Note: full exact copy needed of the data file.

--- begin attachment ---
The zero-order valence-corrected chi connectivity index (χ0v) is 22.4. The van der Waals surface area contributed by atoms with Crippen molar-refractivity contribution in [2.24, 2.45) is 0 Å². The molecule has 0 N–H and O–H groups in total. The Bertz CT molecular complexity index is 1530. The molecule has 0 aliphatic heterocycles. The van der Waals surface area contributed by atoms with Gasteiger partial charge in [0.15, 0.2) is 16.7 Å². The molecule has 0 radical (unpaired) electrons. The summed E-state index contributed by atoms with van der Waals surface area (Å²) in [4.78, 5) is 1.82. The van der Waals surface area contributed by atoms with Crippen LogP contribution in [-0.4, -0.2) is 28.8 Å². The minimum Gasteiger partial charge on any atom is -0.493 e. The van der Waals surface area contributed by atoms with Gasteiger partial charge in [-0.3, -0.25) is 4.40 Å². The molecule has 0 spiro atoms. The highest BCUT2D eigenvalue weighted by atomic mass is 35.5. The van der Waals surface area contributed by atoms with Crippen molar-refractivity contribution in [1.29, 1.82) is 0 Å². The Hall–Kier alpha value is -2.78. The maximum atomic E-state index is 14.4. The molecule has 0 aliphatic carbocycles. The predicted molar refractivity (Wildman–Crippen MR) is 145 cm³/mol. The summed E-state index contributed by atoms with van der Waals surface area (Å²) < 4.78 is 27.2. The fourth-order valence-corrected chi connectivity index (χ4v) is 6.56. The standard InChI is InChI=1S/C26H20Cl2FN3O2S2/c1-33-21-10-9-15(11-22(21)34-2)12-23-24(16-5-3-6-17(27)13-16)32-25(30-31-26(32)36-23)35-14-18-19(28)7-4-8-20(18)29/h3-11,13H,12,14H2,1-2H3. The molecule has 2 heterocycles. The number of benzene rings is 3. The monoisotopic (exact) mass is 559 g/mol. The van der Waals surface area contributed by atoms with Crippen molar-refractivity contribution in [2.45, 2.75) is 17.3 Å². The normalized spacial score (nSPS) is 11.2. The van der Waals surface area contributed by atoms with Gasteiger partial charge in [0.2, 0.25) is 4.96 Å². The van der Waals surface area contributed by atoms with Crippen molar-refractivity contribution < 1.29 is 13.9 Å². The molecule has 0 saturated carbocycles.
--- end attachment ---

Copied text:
The zero-order valence-corrected chi connectivity index (χ0v) is 22.4. The van der Waals surface area contributed by atoms with Crippen molar-refractivity contribution in [2.24, 2.45) is 0 Å². The molecule has 0 N–H and O–H groups in total. The Bertz CT molecular complexity index is 1530. The molecule has 0 aliphatic heterocycles. The van der Waals surface area contributed by atoms with Gasteiger partial charge in [0.15, 0.2) is 16.7 Å². The molecule has 0 radical (unpaired) electrons. The summed E-state index contributed by atoms with van der Waals surface area (Å²) in [4.78, 5) is 1.82. The van der Waals surface area contributed by atoms with Crippen LogP contribution in [-0.4, -0.2) is 28.8 Å². The minimum Gasteiger partial charge on any atom is -0.493 e. The van der Waals surface area contributed by atoms with Gasteiger partial charge in [-0.3, -0.25) is 4.40 Å². The molecule has 0 spiro atoms. The highest BCUT2D eigenvalue weighted by atomic mass is 35.5. The van der Waals surface area contributed by atoms with Crippen molar-refractivity contribution in [1.29, 1.82) is 0 Å². The Hall–Kier alpha value is -2.78. The maximum atomic E-state index is 14.4. The molecule has 0 aliphatic carbocycles. The predicted molar refractivity (Wildman–Crippen MR) is 145 cm³/mol. The summed E-state index contributed by atoms with van der Waals surface area (Å²) < 4.78 is 27.2. The fourth-order valence-corrected chi connectivity index (χ4v) is 6.56. The standard InChI is InChI=1S/C26H20Cl2FN3O2S2/c1-33-21-10-9-15(11-22(21)34-2)12-23-24(16-5-3-6-17(27)13-16)32-25(30-31-26(32)36-23)35-14-18-19(28)7-4-8-20(18)29/h3-11,13H,12,14H2,1-2H3. The molecule has 2 heterocycles. The number of benzene rings is 3. The monoisotopic (exact) mass is 559 g/mol. The van der Waals surface area contributed by atoms with Crippen molar-refractivity contribution in [2.45, 2.75) is 17.3 Å². The normalized spacial score (nSPS) is 11.2. The van der Waals surface area contributed by atoms with Gasteiger partial charge in [0.2, 0.25) is 4.96 Å². The van der Waals surface area contributed by atoms with Crippen molar-refractivity contribution < 1.29 is 13.9 Å². The molecule has 0 saturated carbocycles.